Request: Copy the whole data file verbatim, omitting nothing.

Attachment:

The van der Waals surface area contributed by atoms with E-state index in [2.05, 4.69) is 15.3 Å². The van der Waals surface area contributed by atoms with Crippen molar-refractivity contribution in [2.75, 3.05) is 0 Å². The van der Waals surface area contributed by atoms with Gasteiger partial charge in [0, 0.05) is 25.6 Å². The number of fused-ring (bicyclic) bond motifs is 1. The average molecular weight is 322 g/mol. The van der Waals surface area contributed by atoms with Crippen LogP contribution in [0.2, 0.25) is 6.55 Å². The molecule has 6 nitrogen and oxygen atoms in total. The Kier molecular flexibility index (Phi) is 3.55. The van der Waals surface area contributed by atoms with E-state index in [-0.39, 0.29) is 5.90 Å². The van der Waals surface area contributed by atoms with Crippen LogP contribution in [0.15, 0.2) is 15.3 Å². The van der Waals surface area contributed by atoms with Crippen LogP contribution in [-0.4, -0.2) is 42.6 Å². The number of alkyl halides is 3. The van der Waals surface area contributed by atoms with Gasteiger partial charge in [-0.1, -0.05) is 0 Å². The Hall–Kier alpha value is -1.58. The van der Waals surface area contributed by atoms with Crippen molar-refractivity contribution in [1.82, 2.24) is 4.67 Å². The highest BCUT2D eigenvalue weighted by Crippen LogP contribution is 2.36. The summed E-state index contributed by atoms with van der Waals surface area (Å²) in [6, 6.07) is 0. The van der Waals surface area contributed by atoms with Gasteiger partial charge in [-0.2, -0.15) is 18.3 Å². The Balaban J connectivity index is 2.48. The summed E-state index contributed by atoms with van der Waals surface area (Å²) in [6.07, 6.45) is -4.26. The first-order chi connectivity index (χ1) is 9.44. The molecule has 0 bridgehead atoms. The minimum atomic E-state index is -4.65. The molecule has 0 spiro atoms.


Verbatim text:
The van der Waals surface area contributed by atoms with E-state index in [2.05, 4.69) is 15.3 Å². The van der Waals surface area contributed by atoms with Crippen molar-refractivity contribution in [2.75, 3.05) is 0 Å². The van der Waals surface area contributed by atoms with Gasteiger partial charge in [0, 0.05) is 25.6 Å². The number of fused-ring (bicyclic) bond motifs is 1. The average molecular weight is 322 g/mol. The van der Waals surface area contributed by atoms with Crippen LogP contribution in [0.2, 0.25) is 6.55 Å². The molecule has 6 nitrogen and oxygen atoms in total. The Kier molecular flexibility index (Phi) is 3.55. The van der Waals surface area contributed by atoms with E-state index in [-0.39, 0.29) is 5.90 Å². The van der Waals surface area contributed by atoms with Crippen LogP contribution in [0.15, 0.2) is 15.3 Å². The van der Waals surface area contributed by atoms with Crippen LogP contribution in [-0.4, -0.2) is 42.6 Å². The number of alkyl halides is 3. The van der Waals surface area contributed by atoms with Gasteiger partial charge in [-0.1, -0.05) is 0 Å². The Hall–Kier alpha value is -1.58. The van der Waals surface area contributed by atoms with Crippen molar-refractivity contribution in [1.82, 2.24) is 4.67 Å². The highest BCUT2D eigenvalue weighted by Crippen LogP contribution is 2.36. The summed E-state index contributed by atoms with van der Waals surface area (Å²) in [6, 6.07) is 0. The van der Waals surface area contributed by atoms with Gasteiger partial charge in [-0.2, -0.15) is 18.3 Å². The Balaban J connectivity index is 2.48. The summed E-state index contributed by atoms with van der Waals surface area (Å²) in [6.07, 6.45) is -4.26. The first-order chi connectivity index (χ1) is 9.44. The molecule has 0 bridgehead atoms. The minimum atomic E-state index is -4.65. The molecule has 0 spiro atoms.